Series 38


by Francis Dixon
Scripture Portion: Acts 17: 1-10

Although the Apostle Paul must have written hundreds of letters during his lifetime, only thirteen are stamped with the seal of divine authority, and were included in Scripture. These two Letters to the Thessalonians were written when the Apostle was about 46 years of age, approximately 16 years after his conversion, and they were written from Corinth while he was on his second missionary journey. They are personal, intimate letters that were addressed to the Church at Thessalonica and were intended for public reading. Most of the members had been converted through Paul’s ministry (Acts 17:1-10). When the Apostle refers, in 2 Corinthians 11:28, to the constant burden that he carried with his daily “concern for all the churches”, doubtless one of these burdens was his letter-writing. Most of Paul’s letters were dictated to someone who wrote on a scroll, and if the letter was long, a number of these small sheets would be joined together. When the letter was finished Paul usually added a final greeting and his own autograph (2 Thessalonians 3:17).

Why did the Apostle Paul write these two Letters to the Thessalonians, and what is their special value for us today?


1. He wrote out of a loving concern, to encourage and strengthen the Christians of Thessalonica, warning them of dangers to avoid.

They were young believers, just “infants in Christ” (1 Corinthians 3:1). Until quite recently they had been completely heathen, but through the preaching of the Gospel had been soundly converted, so Paul was writing to strengthen them in the Christian faith. Reading the letters one soon learns that these young Christian’s were experiencing terrible persecution by the Jews and opposition from the world. Then there was another problem: enemies had been slandering Paul, to the extent that some of them had written letters which purported to have come from Paul himself. Paul felt compelled to write to these young believers to encourage them and warn them of future perils.

What is the value of these Letters for us? We also need constant encouragement and warning because we are surrounded by a pagan world. Sometimes we have doubts and we may be suffering from opposition and persecution.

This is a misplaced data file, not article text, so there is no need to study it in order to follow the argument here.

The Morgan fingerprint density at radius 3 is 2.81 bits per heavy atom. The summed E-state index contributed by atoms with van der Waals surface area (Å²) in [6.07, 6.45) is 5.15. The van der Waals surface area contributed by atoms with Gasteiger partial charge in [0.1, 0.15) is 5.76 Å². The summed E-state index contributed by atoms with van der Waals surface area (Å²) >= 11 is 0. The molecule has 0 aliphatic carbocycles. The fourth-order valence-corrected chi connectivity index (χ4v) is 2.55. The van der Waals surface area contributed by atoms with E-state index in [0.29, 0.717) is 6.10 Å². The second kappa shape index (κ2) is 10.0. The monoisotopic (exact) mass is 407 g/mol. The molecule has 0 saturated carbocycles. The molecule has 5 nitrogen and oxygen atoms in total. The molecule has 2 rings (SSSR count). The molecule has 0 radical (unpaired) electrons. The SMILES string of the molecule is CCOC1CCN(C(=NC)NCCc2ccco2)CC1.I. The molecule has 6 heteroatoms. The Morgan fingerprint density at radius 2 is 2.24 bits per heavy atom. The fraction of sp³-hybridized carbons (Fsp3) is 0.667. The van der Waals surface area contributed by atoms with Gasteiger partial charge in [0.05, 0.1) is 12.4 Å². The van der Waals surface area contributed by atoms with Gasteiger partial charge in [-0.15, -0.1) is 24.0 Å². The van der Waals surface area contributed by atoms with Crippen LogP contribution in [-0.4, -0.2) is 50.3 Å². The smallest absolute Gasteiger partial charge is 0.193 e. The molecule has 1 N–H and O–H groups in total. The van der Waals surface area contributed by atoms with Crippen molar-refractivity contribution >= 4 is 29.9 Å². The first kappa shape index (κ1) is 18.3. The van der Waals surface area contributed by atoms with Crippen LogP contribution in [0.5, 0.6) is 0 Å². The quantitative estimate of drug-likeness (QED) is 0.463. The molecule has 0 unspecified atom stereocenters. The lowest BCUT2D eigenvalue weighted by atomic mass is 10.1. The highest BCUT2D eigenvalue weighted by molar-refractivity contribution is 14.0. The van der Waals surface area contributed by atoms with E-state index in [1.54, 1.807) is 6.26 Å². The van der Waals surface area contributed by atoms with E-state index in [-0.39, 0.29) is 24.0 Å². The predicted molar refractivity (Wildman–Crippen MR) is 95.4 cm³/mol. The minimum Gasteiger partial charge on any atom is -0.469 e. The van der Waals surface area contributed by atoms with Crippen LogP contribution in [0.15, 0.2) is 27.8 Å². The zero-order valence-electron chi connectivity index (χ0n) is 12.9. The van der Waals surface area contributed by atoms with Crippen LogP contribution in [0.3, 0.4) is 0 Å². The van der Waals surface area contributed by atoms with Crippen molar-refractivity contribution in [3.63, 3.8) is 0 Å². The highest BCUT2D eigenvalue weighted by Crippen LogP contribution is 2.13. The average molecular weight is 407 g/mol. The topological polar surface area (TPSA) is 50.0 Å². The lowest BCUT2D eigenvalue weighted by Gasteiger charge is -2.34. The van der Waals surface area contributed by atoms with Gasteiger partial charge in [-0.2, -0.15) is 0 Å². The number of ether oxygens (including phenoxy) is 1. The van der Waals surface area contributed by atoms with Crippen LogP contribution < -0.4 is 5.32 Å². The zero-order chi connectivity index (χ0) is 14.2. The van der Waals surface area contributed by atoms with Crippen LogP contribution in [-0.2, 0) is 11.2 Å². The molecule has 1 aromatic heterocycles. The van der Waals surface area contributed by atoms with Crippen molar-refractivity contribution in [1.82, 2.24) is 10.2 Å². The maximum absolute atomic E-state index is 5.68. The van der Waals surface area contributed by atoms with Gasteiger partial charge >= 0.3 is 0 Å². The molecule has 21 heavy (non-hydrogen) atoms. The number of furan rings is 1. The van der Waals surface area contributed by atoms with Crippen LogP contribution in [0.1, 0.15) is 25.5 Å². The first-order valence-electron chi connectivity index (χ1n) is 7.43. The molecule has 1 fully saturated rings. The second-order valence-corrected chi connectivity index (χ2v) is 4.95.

2. He wrote to establish them in the great doctrines of the Faith.

These Letters are not primarily doctrinal treatises, yet they are full of doctrine! For example, in the First Letter alone we have references to Election (1:4); the Holy Spirit (1:5-6; 4:8; 5:19); Assurance (1:5); the Trinity (1:5-6); Conversion (1:9); the Second Coming (1:10; 2:19; 3:13; 4:14-17; 5:23); the Christians walk (2:12; 4:1); Sanctification (4:3; 5:23); Resurrection (4:14-18); the Nature of Man (5:23). The great need today is for doctrinal teaching and preaching, because very few Christians are well-grounded in the great doctrines of the Faith. You may remedy this! Will you set out to master these doctrines? Take your Bible and make the Thessalonian Letters your point of departure as you study.


3. He wrote to them to impress the responsibility of breaking away completely from the old life now that they had become Christians.

These young converts were far from perfect, and until quite recently they had adopted the world’s standards of life and morality. So in 1 Thessalonians 4 the Apostle pleads with the believers to be pure, and tells them that God’s will is that they should be sanctified (1 Thessalonians 4:3); God had not called them to be impure but to live holy lives (1 Thessalonians 4:7).


4. He wrote to amplify his teaching on the Second Coming and to correct false views and wrong practices they had been confronted with.

There are over twenty references to the Second Coming in these two Letters and it is important to notice three things that Paul emphasised:-

  1. (1) He distinguished between Christ’s coming FOR His own to claim His Bride before the Great Tribulation, and Christ’s coming WITH His own in Judgment – the Day of Christ (or the “Parousia”); and the Day of the Lord, when He will come to bring deliverance to Israel, judge the nations and set up His kingdom.
  2. (2) He set their minds at rest about the Rapture, and their loved-ones who had died. It is important to read 1 Thessalonians 4:13-18.
  3. (3) He warned them against date-fixing and dogmatism, and showed that belief in the Second Coming should have a direct bearing on life and conduct.


5. He wrote these Letters because the Holy Spirit led him to write them.

Paul was the writer, but God the Holy Spirit was the Author. They were written in Paul’s style and they give us a portrait of the man himself, but behind all his writing was the Holy Spirit – look up 2 Timothy 3:16 and 2 Peter 1:21. God superintended the writing of these Letters, which are necessary for the completion and unity of the whole Bible.

What is their value, then, for us today? Because they are divinely inspired they are timeless, they are never out-of-date, and therefore they are profitable “for teaching, rebuking, correcting and training in righteousness, so that the man of God may be thoroughly equipped for every good work” (2 Timothy 3:16-17).